- The Questions and Answer Series:
It’s not necessary for the aspiring entrepreneurs to answer all of the questions that are asked by the ‘dragons’ at the Dragons’ Den, however, whatever they choose to answer or not to answer can affect the result, e.g. in case the entrepreneur refuses to disclose the net profits. The entrepreneurs could ask the board at the Dragons’ Den questions which they think can help them understand and know whether or not they are the right angel investors for investing their business idea.
It’s however important to understand that anything that the entrepreneurs and the panel discuss at the Dragons’ Den has the potential to be broadcasted, thus the participants cannot assert later on that they did not say so if they already have said so on the camera before at the Dragons’ Den.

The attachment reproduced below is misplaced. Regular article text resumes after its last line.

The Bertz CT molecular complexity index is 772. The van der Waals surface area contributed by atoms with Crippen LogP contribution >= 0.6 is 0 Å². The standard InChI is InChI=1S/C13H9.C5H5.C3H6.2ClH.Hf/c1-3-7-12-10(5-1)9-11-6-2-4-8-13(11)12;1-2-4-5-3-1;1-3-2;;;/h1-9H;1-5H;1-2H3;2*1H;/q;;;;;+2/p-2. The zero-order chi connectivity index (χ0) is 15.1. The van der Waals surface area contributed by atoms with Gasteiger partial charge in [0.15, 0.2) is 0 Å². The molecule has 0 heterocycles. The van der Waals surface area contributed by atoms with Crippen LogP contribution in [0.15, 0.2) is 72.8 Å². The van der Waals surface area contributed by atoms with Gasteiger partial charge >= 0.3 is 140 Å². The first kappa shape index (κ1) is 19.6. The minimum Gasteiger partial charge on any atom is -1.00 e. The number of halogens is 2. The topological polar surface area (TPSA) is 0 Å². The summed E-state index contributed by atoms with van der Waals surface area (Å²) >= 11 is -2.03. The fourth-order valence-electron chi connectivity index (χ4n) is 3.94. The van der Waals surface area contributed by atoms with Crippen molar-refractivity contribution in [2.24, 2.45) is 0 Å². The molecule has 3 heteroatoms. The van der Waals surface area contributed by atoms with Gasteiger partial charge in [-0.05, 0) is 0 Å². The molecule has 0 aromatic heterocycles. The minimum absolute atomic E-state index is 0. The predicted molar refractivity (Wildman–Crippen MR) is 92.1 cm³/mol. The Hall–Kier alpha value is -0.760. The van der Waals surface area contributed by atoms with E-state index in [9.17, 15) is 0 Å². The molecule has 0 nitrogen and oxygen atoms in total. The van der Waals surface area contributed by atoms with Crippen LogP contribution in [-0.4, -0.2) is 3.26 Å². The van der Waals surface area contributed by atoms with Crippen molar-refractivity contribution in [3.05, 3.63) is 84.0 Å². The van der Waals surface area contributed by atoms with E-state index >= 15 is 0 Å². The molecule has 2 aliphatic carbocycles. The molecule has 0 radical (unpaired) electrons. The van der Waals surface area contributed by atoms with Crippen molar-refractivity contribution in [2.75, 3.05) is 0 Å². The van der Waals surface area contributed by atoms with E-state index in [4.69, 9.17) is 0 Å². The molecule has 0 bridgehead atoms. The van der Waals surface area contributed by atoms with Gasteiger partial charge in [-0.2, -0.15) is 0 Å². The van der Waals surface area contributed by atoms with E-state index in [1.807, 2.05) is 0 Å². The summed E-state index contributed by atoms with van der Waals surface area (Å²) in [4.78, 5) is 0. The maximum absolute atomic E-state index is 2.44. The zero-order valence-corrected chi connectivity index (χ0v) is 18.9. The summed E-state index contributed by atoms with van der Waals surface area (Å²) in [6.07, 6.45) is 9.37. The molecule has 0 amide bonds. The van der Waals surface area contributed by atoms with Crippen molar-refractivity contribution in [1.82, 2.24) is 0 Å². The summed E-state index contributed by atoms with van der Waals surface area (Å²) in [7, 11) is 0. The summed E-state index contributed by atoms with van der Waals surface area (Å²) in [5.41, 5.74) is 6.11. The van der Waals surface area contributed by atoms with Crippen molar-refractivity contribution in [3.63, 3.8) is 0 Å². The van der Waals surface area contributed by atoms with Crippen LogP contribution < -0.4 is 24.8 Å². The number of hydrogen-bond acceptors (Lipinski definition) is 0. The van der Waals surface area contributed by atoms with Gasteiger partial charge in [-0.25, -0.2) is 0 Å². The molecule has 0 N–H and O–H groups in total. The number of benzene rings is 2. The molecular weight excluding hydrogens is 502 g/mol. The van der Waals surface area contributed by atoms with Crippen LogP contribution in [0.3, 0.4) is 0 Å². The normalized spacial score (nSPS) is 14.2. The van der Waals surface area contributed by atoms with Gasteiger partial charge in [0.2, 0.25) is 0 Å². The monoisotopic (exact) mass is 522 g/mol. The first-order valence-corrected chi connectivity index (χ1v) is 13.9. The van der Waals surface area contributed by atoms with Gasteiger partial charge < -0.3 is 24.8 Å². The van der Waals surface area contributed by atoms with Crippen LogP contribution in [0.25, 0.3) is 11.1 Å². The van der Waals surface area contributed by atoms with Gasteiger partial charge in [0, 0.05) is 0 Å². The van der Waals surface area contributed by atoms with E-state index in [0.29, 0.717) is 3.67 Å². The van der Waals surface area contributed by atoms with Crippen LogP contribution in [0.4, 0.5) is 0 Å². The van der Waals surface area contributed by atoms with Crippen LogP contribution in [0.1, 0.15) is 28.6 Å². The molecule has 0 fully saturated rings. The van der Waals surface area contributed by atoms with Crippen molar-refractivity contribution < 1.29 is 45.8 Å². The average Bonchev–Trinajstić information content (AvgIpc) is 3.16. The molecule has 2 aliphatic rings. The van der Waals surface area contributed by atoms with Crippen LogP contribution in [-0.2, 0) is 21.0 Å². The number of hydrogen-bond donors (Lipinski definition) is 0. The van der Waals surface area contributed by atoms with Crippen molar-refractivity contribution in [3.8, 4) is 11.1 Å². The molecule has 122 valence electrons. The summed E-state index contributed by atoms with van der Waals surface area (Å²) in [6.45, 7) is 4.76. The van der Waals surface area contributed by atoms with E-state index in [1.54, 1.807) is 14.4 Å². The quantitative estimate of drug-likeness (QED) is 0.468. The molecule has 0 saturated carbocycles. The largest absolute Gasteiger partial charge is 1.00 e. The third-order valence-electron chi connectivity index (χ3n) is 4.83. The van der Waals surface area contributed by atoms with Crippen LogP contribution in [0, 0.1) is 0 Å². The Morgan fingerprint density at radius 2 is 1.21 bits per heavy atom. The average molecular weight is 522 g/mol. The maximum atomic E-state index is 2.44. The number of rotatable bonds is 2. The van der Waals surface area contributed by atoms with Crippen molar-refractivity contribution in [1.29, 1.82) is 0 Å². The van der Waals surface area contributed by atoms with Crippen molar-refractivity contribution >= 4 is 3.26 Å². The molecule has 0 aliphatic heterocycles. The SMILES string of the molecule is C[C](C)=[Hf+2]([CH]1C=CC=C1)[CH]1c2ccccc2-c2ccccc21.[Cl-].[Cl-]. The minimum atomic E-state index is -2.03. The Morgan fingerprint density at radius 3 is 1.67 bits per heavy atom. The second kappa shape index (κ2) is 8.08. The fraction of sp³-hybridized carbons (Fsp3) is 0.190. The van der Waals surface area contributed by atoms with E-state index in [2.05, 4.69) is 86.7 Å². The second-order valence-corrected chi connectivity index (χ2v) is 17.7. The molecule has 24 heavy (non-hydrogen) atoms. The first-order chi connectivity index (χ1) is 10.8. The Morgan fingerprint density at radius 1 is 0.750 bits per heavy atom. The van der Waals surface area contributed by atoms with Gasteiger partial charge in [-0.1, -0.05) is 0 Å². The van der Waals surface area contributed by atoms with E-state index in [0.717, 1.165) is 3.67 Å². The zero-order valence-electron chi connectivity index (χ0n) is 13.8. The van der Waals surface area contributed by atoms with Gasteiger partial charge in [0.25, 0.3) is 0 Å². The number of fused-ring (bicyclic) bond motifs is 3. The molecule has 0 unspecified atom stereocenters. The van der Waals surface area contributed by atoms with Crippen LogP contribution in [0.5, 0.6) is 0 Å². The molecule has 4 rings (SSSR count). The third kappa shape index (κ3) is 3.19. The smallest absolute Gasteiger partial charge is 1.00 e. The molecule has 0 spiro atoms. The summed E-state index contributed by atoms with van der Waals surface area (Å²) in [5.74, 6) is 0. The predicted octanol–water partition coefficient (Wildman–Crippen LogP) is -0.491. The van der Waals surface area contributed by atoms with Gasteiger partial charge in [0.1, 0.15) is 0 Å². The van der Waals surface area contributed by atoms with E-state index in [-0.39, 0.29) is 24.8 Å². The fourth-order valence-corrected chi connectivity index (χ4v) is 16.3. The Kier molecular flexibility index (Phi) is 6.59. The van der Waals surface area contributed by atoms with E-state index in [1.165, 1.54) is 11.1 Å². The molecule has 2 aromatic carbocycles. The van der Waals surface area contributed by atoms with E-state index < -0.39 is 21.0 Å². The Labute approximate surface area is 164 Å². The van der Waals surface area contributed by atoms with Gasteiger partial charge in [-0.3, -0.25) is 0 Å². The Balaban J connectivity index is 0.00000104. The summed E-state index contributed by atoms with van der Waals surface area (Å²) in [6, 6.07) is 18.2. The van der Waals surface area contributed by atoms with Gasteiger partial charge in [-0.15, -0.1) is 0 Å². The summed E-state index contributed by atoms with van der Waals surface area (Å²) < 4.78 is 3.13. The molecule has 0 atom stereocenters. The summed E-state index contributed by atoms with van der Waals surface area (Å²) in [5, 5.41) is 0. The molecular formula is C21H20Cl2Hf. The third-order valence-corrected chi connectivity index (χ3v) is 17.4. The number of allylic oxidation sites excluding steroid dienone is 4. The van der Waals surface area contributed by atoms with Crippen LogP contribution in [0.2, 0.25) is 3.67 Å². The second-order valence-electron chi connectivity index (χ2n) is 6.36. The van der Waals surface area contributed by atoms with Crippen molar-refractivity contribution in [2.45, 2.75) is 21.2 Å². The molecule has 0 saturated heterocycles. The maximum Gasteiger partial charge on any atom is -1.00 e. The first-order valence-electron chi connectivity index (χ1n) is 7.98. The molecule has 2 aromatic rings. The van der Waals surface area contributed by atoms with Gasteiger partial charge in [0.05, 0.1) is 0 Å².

- Opt Out
The time of the aspiring entrepreneur at the Dragons’ Den comes to an end if all the 5 ‘dragons’ at the show announce themselves ‘out’. Apart from this, once the board member declares her or himself ‘out’ at the Dragons’ Den, they cannot come back to negotiate on the business deal and unless the reason is compelling enough, they ought to remain silent and let the others at the Dragons’ Den go on with the negotiations.
The aspiring entrepreneur at the Dragons’ Den show has to secure at least the complete amount that they asked for at the starting of their pitch. In case a ‘dragon’ at the Dragons’ Den offers anything less than the amount asked for, then the entrepreneur has to try to make up their total of their initially asked amount, by ensuring an investment at the Dragons’ Den from either one or more ‘dragons’.